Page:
The Second Era of Āb-e ḥayāt


#106# The second era begins. In this season is the springtime of the language's natural beauty. This is the time when the flowers of themes are showing their natural youthful vigor in the garden of eloquence. What is natural beauty? It is an innate charm: if even the name of any fancy adornment came near it, it would reject this as a scar of ostentation, and would wash it away seven times over. Its garden is the landscaping of Nature. If Artifice should graft its own handiwork onto this garden, its hands would be cut off. There is no doubt that these accomplished ones are bees who feed on the same honey. And it seems that they are submerged in the ocean of love. But no language can attain this excellent quality: that they present whatever is in the heart, exactly as it is. They do not make 'parrots and mynahs' of imagined colors. Indeed, like the parrot and nightingale they have brought pure language and natural melody. In their tunes, they have not taken the trills, variations, reversals, and vibratto from any singer. Just look--with unostentatious speech and straightforward words they will say whatever comes into their hearts, so spontaneously that they will cause a picture to stand before you. And however long the audience listens, the audience will still be transfixed, with their hands clutched to their hearts. What's the reason for this? That very spontaneity, before whose plainness a thousand elegances die of love. /Only that is beauty, in which spontaneity can be seen./ Their correction removed many words dating from Valī's time, but a number nevertheless remained: [examples, with #107# brief discussion.] In one place [in Daryā-e lat̤āfat], Sayyid Inshā mentions some of the words we have discussed, and writes that in that era the elite used words of this sort in conversation: [a number of examples].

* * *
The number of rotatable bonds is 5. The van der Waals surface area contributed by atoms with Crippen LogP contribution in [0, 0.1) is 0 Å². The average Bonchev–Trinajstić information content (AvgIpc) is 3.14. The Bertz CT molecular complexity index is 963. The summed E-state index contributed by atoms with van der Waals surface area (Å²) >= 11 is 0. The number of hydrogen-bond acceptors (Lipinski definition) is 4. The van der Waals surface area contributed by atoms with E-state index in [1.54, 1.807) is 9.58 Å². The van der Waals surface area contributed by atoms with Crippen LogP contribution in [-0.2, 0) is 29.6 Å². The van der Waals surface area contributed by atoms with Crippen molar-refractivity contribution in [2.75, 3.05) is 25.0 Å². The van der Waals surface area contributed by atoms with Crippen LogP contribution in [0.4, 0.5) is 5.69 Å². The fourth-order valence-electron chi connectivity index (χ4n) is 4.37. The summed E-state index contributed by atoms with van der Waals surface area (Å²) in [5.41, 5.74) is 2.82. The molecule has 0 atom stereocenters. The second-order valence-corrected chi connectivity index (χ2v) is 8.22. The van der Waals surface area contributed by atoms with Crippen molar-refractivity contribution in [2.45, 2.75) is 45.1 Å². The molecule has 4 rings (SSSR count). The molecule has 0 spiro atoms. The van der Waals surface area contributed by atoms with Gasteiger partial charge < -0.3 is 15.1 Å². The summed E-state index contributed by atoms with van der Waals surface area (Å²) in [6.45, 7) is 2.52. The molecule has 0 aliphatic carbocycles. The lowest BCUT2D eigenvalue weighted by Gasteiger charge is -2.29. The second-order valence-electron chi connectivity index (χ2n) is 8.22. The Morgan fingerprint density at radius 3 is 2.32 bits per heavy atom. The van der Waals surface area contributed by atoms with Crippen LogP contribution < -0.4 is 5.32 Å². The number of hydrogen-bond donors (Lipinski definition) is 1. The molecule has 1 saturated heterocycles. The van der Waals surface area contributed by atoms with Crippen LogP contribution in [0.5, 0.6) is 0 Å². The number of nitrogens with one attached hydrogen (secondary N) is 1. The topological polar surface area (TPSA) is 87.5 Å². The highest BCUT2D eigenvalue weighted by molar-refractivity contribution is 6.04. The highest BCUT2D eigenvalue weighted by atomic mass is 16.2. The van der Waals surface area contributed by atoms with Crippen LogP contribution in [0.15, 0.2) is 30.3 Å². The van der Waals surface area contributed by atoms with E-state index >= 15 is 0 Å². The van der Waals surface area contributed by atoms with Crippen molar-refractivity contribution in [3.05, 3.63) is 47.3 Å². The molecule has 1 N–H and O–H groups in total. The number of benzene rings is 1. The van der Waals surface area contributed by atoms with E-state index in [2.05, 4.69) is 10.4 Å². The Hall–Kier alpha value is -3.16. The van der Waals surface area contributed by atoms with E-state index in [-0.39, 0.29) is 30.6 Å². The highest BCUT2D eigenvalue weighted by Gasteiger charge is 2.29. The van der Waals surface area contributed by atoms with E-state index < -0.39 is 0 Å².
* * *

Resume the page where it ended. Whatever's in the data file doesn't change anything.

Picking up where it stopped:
The custom of the world is that the son should be known by his father's name, and the pupil by the name of his well-known ustad. But we should call this Ḥātim a Ḥātim in his fortune as well, because he is known by the name of 'Saudā's ustad'. Happy is the fortune of that father, in whose lineage of accomplishment a son is born who is counted a cause of pride to the family of accomplishment. His pen-name was Ḥātim, and name Shaiḳh Z̤ahūr ud-Dīn. His father's name was Fatḥ ud-Dīn. Shāh Ḥātim himself used to say, 'Z̤ahūr [=A.H. 1111, or 1699-1700] is the *chronogram of my date of birth'. He lived in Shāhjahānābād [=Old Delhi] proper. It is not known from where his ancestors had come. No anthology gives an account of his educational attainments, nor can anything be established from his poetry, but he certainly had a degree of competence that did not allow any flaws to enter his literary style. And this excellence was common in elite families of that time. The truth is that after ʿĀlamgīr, when there was conflict among his descendants and the empire was ruined, those nobles who held high ranks and offices came to feel disheartened at the daily turmoil. Especially since on the one hand the Marathas, on the other hand the Sikhs, grew stronger. And when people absolutely despaired of the stability of the empire, then a number of them left their employment and, because of their lack of formal education, adopted various trades and professions. And some people, although #108# they were well-educated, gave up on the world and withdrew from it.